The 24-year-old soldier, identified only by his surname, Shi, became ill in November 2003 and was treated for pneumonia of unknown origin, the Health Ministry said on its Web site.
He died four days later and was suspected of contracting severe acute respiratory syndrome, from which China was just recovering at the time, the official Xinhua News Agency said. The two disease have similar symptoms.
After a fresh battery of tests in July on the man's lungs, tissue and blood samples, "a team of experts has confirmed ... that it was a human case of the H5N1 strain of bird flu," the Health Ministry said.
The case was disclosed in June in a letter by Chinese researchers to the New England Journal of Medicine. It raised concerns about China's ability to track emerging diseases and cooperate with the World Health Organization and other international bodies, the AP reports.
Shi's death came two years before China reported its first bird flu case and as the virus was tearing though Vietnam and Thailand.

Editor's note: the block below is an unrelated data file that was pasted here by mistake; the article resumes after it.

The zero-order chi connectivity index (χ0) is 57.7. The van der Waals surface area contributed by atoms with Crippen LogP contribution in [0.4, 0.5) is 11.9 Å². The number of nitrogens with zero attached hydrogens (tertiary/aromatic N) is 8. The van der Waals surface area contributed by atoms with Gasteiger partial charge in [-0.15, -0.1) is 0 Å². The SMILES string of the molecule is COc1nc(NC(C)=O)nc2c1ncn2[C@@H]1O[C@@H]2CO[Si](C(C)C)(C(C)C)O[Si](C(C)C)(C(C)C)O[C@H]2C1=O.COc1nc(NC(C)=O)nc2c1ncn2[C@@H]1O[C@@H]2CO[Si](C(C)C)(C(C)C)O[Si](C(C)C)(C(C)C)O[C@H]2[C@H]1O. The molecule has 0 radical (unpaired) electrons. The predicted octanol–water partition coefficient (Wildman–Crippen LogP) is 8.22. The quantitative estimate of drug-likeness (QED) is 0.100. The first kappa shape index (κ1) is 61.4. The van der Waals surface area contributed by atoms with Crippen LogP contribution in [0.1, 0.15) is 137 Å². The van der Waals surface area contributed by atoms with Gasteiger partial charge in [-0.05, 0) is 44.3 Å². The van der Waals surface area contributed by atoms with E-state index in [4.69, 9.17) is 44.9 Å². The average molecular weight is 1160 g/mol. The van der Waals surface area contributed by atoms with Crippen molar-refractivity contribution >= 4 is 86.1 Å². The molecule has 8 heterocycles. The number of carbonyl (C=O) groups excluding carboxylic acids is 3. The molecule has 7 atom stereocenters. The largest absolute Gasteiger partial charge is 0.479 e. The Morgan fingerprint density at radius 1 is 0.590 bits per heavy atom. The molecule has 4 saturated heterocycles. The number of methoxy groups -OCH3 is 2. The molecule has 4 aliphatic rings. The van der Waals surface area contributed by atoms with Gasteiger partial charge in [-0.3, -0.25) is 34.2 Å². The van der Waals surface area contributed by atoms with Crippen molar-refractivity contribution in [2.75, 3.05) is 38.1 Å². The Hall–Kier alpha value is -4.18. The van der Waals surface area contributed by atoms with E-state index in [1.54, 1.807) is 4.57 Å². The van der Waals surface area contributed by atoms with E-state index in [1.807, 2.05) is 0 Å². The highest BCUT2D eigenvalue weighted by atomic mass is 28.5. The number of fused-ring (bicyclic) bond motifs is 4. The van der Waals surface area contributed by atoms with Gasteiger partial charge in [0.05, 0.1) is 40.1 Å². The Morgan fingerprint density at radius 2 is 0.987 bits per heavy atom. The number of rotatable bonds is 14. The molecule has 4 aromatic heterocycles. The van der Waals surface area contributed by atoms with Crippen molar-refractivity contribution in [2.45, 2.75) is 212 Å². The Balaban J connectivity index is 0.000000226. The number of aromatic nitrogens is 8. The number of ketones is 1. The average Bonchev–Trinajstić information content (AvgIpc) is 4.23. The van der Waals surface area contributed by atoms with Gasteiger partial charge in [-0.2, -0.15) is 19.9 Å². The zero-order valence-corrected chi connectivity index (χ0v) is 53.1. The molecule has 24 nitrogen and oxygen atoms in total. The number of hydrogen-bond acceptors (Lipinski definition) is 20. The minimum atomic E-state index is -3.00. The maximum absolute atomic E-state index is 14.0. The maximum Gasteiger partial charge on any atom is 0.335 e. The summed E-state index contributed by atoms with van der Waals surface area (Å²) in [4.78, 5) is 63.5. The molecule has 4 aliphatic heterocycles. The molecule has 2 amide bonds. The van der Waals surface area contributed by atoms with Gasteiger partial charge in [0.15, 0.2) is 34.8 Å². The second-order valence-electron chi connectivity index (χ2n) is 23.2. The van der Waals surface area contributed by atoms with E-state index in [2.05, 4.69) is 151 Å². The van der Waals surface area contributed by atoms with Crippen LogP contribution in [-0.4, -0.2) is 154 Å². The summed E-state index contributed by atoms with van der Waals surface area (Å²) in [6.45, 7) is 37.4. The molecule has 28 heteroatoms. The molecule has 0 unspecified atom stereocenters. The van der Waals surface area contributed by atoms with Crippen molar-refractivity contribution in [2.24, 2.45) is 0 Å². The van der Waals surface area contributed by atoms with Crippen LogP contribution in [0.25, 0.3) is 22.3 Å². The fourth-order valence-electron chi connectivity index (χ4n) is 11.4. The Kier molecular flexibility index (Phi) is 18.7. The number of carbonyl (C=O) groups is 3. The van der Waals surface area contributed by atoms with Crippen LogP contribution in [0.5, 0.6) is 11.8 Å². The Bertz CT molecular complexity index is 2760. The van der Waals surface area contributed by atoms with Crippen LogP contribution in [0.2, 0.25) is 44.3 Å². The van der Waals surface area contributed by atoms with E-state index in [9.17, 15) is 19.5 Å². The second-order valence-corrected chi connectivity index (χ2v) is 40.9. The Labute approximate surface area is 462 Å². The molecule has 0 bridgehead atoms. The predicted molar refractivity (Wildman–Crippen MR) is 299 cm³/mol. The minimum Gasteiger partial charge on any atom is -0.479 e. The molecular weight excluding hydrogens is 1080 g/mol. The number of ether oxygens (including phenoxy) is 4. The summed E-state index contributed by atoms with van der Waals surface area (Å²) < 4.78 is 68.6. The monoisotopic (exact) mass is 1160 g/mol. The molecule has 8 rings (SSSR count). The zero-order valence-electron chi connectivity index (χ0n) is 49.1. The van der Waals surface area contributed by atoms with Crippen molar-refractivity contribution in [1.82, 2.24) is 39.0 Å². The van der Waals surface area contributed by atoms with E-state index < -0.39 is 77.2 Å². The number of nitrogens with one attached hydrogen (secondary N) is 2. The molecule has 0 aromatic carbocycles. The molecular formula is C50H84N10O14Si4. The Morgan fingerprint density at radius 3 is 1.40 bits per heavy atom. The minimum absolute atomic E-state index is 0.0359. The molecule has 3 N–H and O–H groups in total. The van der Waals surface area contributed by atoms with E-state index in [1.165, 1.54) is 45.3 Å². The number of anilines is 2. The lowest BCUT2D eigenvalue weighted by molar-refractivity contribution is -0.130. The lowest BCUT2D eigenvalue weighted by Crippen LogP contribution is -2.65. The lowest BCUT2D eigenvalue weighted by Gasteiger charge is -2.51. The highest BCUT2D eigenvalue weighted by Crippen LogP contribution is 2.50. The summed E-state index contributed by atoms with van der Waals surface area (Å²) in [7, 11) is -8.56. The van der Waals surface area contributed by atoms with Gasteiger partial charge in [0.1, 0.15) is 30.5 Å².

Military hospitals, which answer to the secretive People's Liberation Army, figured prominently in China's lengthy delay in reporting the true scale of the spread of SARS in Beijing in the spring of 2003.
China's reluctance to release timely information about the emergence of SARS in late 2002-early 2003 has been criticized by health experts for contributing to the disease's spread.
The H5N1 strain of bird flu has killed least 135 people worldwide since it began ravaging Asian poultry stocks in late 2003.
China reported the first of its 19 human cases in 2005. The country has suffered 12 deaths.
The platform on which the United States stands will be completely destroyed in three months. Then it will be possible to talk about the surrender of the United States, said political scientist and economist Mikhail Khazin.